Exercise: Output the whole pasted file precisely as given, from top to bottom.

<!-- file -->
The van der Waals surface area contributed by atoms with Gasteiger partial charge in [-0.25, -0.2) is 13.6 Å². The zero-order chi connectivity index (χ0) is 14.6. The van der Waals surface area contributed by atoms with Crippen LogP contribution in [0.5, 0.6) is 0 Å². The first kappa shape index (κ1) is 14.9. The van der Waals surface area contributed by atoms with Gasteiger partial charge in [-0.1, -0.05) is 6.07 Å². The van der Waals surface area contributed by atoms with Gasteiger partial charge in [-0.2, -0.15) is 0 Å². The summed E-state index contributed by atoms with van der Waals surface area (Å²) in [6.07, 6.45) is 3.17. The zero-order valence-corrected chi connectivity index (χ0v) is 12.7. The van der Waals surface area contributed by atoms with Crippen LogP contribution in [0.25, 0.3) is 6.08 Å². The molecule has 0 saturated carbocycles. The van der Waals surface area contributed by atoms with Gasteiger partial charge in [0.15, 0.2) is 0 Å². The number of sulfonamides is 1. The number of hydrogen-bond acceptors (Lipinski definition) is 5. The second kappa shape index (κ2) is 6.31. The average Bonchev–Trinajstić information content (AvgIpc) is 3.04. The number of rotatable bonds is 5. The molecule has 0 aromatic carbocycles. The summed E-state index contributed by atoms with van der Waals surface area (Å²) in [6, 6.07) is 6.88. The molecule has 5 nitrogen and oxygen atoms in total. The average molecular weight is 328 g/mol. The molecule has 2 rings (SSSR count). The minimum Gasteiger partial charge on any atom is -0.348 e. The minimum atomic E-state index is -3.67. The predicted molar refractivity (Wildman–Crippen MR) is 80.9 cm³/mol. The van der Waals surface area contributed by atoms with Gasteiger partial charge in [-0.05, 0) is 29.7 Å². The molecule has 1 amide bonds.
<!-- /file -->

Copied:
The van der Waals surface area contributed by atoms with Gasteiger partial charge in [-0.25, -0.2) is 13.6 Å². The zero-order chi connectivity index (χ0) is 14.6. The van der Waals surface area contributed by atoms with Crippen LogP contribution in [0.5, 0.6) is 0 Å². The first kappa shape index (κ1) is 14.9. The van der Waals surface area contributed by atoms with Gasteiger partial charge in [-0.1, -0.05) is 6.07 Å². The van der Waals surface area contributed by atoms with Gasteiger partial charge in [-0.2, -0.15) is 0 Å². The summed E-state index contributed by atoms with van der Waals surface area (Å²) in [6.07, 6.45) is 3.17. The zero-order valence-corrected chi connectivity index (χ0v) is 12.7. The van der Waals surface area contributed by atoms with Crippen LogP contribution in [0.25, 0.3) is 6.08 Å². The molecule has 0 saturated carbocycles. The van der Waals surface area contributed by atoms with Gasteiger partial charge in [0.15, 0.2) is 0 Å². The number of sulfonamides is 1. The number of hydrogen-bond acceptors (Lipinski definition) is 5. The second kappa shape index (κ2) is 6.31. The average Bonchev–Trinajstić information content (AvgIpc) is 3.04. The number of rotatable bonds is 5. The molecule has 0 aromatic carbocycles. The summed E-state index contributed by atoms with van der Waals surface area (Å²) in [6, 6.07) is 6.88. The molecule has 5 nitrogen and oxygen atoms in total. The average molecular weight is 328 g/mol. The molecule has 2 rings (SSSR count). The minimum Gasteiger partial charge on any atom is -0.348 e. The minimum atomic E-state index is -3.67. The predicted molar refractivity (Wildman–Crippen MR) is 80.9 cm³/mol. The van der Waals surface area contributed by atoms with Gasteiger partial charge in [-0.05, 0) is 29.7 Å². The molecule has 1 amide bonds.